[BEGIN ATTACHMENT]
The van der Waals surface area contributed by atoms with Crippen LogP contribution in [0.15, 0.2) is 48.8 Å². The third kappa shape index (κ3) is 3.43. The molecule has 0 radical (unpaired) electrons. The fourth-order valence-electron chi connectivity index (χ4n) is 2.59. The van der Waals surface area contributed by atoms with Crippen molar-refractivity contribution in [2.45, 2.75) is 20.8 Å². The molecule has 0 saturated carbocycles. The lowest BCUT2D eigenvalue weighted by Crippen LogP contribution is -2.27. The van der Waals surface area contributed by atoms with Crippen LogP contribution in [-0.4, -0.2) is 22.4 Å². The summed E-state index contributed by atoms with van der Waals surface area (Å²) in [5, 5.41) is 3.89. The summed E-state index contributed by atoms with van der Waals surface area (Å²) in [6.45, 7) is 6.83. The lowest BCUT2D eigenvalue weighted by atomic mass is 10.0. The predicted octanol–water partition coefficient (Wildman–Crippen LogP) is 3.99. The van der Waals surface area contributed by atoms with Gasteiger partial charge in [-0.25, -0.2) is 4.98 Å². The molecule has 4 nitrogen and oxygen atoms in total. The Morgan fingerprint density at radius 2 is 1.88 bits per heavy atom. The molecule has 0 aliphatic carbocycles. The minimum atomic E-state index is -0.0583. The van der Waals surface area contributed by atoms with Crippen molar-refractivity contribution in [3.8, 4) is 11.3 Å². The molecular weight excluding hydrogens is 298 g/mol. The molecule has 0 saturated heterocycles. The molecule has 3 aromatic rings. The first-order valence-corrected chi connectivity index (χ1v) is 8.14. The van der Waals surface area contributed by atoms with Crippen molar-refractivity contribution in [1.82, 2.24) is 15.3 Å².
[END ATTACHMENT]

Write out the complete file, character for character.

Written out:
The van der Waals surface area contributed by atoms with Crippen LogP contribution in [0.15, 0.2) is 48.8 Å². The third kappa shape index (κ3) is 3.43. The molecule has 0 radical (unpaired) electrons. The fourth-order valence-electron chi connectivity index (χ4n) is 2.59. The van der Waals surface area contributed by atoms with Crippen molar-refractivity contribution in [2.45, 2.75) is 20.8 Å². The molecule has 0 saturated carbocycles. The lowest BCUT2D eigenvalue weighted by Crippen LogP contribution is -2.27. The van der Waals surface area contributed by atoms with Crippen LogP contribution in [-0.4, -0.2) is 22.4 Å². The summed E-state index contributed by atoms with van der Waals surface area (Å²) in [5, 5.41) is 3.89. The summed E-state index contributed by atoms with van der Waals surface area (Å²) in [6.45, 7) is 6.83. The lowest BCUT2D eigenvalue weighted by atomic mass is 10.0. The predicted octanol–water partition coefficient (Wildman–Crippen LogP) is 3.99. The van der Waals surface area contributed by atoms with Gasteiger partial charge in [-0.25, -0.2) is 4.98 Å². The molecule has 4 nitrogen and oxygen atoms in total. The Morgan fingerprint density at radius 2 is 1.88 bits per heavy atom. The molecule has 0 aliphatic carbocycles. The minimum atomic E-state index is -0.0583. The van der Waals surface area contributed by atoms with Crippen molar-refractivity contribution in [3.8, 4) is 11.3 Å². The molecular weight excluding hydrogens is 298 g/mol. The molecule has 0 saturated heterocycles. The molecule has 3 aromatic rings. The first-order valence-corrected chi connectivity index (χ1v) is 8.14. The van der Waals surface area contributed by atoms with Crippen molar-refractivity contribution in [1.82, 2.24) is 15.3 Å².